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Kite: Lymphoma remissions up to 56% with CAR-T therapy

July 20, 2017

Kite Pharma (KITE) recently noted the publication of data related to its anti-CD19 chimeric antigen receptor (CAR) T-cell therapy for aggressive non-Hodgkin’s Lymphoma (NHL) including diffuse large B-cell lymphoma (CLBCL). The data was published in the journal Molecular Therapy.

This new publication follows up on data published in February 2015 in the Journal of Clinical Oncology.

The new research was published by James Kochenderfer, a researcher in the Experimental Transplantation and Immunology Branch of the NCI Center for Cancer Research and Steven Rosenberg, chief of the Surgery Branch at NCI’s Center for Cancer Research.

In the research, nine patients with chemorefractory aggressive NHL were given a single dose of anti-CD19 CAR T cells with a CD28 co-stimulatory domain. Of the nine, seven had responses that could be evaluated. In five of the seven patients, complete remissions (CR) were observed. Of the five CRs, four are ongoing from 38 to 56+ months after treatment. No chronic adverse toxicities have been tied to the CAR T cells except B-cell aplasia and hypogammaglobulinemia. In addition, three of four patients in ongoing complete remissions recovered normal polyclonal B cells, which indicates that durable CRs can be maintained without continued activity of the CAR T therapy.

“We are encouraged to see durable CRs ongoing for more than three years, which raises a possibility of cure, from a single infusion of anti-CD19 CAR T cells in patients with chemorefractory DLBCL, a population that previously had no curative treatment options,” said David Chang, executive vice president of Research and Development and chief medical officer of Kite, in a statement. “This study helps us to understand the long-term potential for this anti-CD19 CAR T cell therapy (axicabtagene ciloleucel) in the larger aggressive NHL patient population.”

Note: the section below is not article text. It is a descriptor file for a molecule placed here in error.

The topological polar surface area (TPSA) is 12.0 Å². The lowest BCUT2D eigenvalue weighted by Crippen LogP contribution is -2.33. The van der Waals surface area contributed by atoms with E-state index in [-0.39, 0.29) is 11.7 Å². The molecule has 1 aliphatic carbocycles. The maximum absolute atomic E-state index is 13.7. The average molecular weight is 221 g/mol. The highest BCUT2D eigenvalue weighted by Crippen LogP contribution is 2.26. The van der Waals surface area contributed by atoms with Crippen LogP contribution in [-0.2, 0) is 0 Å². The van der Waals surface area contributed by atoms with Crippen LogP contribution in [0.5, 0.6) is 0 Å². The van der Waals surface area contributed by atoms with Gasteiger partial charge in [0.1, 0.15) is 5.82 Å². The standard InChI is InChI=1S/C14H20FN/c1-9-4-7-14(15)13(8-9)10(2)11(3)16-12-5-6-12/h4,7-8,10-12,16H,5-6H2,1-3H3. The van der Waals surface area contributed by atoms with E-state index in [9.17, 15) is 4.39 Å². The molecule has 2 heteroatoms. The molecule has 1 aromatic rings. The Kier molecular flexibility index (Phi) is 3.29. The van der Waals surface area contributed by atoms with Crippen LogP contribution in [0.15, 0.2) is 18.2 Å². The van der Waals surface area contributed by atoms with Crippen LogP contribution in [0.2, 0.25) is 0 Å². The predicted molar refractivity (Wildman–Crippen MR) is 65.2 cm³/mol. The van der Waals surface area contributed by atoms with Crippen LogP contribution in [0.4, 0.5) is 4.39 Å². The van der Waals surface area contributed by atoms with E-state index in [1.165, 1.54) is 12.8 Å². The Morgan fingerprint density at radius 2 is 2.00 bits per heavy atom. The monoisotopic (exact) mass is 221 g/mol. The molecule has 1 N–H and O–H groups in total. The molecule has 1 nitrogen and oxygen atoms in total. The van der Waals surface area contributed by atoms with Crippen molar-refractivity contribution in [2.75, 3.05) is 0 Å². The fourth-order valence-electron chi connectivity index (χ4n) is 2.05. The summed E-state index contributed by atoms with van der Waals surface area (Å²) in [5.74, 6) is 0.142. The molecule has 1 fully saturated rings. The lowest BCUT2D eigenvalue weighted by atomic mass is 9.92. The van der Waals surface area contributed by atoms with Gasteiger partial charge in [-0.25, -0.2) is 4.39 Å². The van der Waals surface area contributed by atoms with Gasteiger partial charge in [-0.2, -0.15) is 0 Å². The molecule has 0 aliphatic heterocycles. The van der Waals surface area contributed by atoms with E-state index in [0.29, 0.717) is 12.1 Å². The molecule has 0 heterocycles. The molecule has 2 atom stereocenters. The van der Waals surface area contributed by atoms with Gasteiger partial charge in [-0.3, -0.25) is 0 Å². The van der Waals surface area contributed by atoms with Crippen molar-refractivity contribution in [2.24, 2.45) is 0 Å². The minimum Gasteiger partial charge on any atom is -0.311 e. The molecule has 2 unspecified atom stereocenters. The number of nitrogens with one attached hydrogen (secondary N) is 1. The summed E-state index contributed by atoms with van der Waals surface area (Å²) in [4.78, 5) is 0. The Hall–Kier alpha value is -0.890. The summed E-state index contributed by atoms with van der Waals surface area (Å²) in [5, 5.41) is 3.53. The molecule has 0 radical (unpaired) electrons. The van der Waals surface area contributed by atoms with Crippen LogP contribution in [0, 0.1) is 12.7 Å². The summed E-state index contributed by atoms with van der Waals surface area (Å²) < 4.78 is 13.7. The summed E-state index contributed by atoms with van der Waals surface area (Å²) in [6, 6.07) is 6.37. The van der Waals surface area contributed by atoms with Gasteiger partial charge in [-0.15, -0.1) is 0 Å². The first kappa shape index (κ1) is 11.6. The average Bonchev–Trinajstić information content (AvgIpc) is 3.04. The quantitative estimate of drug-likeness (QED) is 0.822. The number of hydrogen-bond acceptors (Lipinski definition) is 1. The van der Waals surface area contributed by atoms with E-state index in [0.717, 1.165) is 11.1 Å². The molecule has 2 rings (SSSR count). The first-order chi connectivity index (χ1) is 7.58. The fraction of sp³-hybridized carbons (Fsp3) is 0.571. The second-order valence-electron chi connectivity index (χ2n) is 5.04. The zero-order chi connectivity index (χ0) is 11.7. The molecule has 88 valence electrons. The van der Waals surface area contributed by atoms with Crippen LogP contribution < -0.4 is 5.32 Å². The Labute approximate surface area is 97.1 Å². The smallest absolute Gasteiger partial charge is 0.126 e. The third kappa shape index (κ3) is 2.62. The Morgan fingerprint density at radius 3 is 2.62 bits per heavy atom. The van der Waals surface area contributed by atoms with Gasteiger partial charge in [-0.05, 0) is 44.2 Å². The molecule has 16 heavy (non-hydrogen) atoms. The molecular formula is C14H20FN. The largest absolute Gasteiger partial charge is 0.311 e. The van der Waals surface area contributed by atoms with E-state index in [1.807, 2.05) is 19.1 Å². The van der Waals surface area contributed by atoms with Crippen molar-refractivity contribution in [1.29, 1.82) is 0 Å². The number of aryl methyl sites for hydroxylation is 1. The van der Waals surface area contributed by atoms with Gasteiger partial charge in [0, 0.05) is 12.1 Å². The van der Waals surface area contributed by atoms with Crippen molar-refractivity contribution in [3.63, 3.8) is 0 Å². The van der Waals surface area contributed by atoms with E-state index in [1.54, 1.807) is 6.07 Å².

This publication closely follows a U.S. Food and Drug Administration (FDA) advisory panel unanimously recommending approval of Novartis (NVS)’ CAR-T therapeutic, CTL019 (tisagenlecleucel) for B-cell acute lymphoblastic leukemia. Although the recommendation of the Oncologic Drugs Advisory Committee (ODAC) doesn’t guarantee the FDA will approve the therapeutic, it often does follow recommendations, especially unanimous ones. If approved, it would be the first gene therapy approved in the U.S. Approval is expected in September.

CAR-T is a labor-intensive process unique to each patient. T-cells, a type of immune cell, are collected from the patient’s blood. They are then frozen and shipped to a laboratory, where they are genetically engineered to attack the specific cancer, multiplied, refrozen and shipped back to the patient’s physician to be infused into the patient. Once infused, the T-cells quickly multiple and are already super-stimulated to attack the patient’s specific cancer cells.

CAR-T therapy is generally dramatically successful, as both the Kite studies and Novartis studies indicate. There are also risks. There have been patient deaths, notably those in Juno Therapeutics (JUNO) CAR-T program for JCAR015, which the company has since shuttered. Those patients died from cerebral edemas.

The most common severe reaction caused by CAR-T is called cytokine release syndrome, which causes fever and flu-like symptoms that at their worst can be life-threatening. There are also issues with cerebral toxicity that can cause seizures and delirium.

Companies working in the area have developed protocols for dealing with the side effects or for minimizing them. As part of its plan for commercializing the process, Novartis will limit the therapy to 30 to 35 medical centers in the U.S. and the oncology departments will receive extensive training. Novartis staffers will also follow each patient for up to 15 years.

As noted, the therapy is very effective. In a Novartis trial of 63 patients, 82.5 percent went into remission.

http://bit.ly/2gNoQos

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